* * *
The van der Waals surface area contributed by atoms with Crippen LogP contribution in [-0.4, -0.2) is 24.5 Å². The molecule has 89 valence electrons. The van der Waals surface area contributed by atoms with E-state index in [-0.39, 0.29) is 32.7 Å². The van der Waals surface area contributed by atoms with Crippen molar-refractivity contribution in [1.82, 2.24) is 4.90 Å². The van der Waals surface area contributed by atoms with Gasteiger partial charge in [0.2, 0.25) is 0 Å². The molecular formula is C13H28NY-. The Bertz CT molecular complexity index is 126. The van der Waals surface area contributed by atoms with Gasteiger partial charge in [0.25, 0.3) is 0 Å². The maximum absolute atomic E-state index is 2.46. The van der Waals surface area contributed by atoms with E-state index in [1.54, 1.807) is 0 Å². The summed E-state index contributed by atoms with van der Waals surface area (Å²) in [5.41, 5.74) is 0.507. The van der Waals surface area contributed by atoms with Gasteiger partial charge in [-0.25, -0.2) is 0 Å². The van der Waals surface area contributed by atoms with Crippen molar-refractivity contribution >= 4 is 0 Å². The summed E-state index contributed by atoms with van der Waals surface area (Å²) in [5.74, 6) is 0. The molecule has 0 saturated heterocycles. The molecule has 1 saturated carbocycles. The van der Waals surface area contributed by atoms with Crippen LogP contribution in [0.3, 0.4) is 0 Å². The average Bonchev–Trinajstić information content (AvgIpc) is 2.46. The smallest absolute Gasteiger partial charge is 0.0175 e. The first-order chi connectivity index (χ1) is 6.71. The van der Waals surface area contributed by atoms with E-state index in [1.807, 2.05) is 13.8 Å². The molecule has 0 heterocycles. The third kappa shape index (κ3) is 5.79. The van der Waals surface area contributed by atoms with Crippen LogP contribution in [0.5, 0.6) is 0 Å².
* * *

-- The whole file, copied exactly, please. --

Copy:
The van der Waals surface area contributed by atoms with Crippen LogP contribution in [-0.4, -0.2) is 24.5 Å². The molecule has 89 valence electrons. The van der Waals surface area contributed by atoms with E-state index in [-0.39, 0.29) is 32.7 Å². The van der Waals surface area contributed by atoms with Crippen molar-refractivity contribution in [1.82, 2.24) is 4.90 Å². The van der Waals surface area contributed by atoms with Gasteiger partial charge in [0.2, 0.25) is 0 Å². The molecular formula is C13H28NY-. The Bertz CT molecular complexity index is 126. The van der Waals surface area contributed by atoms with Gasteiger partial charge in [0.25, 0.3) is 0 Å². The maximum absolute atomic E-state index is 2.46. The van der Waals surface area contributed by atoms with E-state index in [1.54, 1.807) is 0 Å². The summed E-state index contributed by atoms with van der Waals surface area (Å²) in [5.41, 5.74) is 0.507. The van der Waals surface area contributed by atoms with Gasteiger partial charge in [-0.25, -0.2) is 0 Å². The van der Waals surface area contributed by atoms with Crippen molar-refractivity contribution >= 4 is 0 Å². The summed E-state index contributed by atoms with van der Waals surface area (Å²) in [5.74, 6) is 0. The molecule has 0 saturated heterocycles. The molecule has 1 saturated carbocycles. The van der Waals surface area contributed by atoms with Crippen LogP contribution in [0.3, 0.4) is 0 Å². The average Bonchev–Trinajstić information content (AvgIpc) is 2.46. The smallest absolute Gasteiger partial charge is 0.0175 e. The first-order chi connectivity index (χ1) is 6.71. The van der Waals surface area contributed by atoms with E-state index in [1.807, 2.05) is 13.8 Å². The molecule has 0 heterocycles. The third kappa shape index (κ3) is 5.79. The van der Waals surface area contributed by atoms with Crippen LogP contribution in [0.5, 0.6) is 0 Å².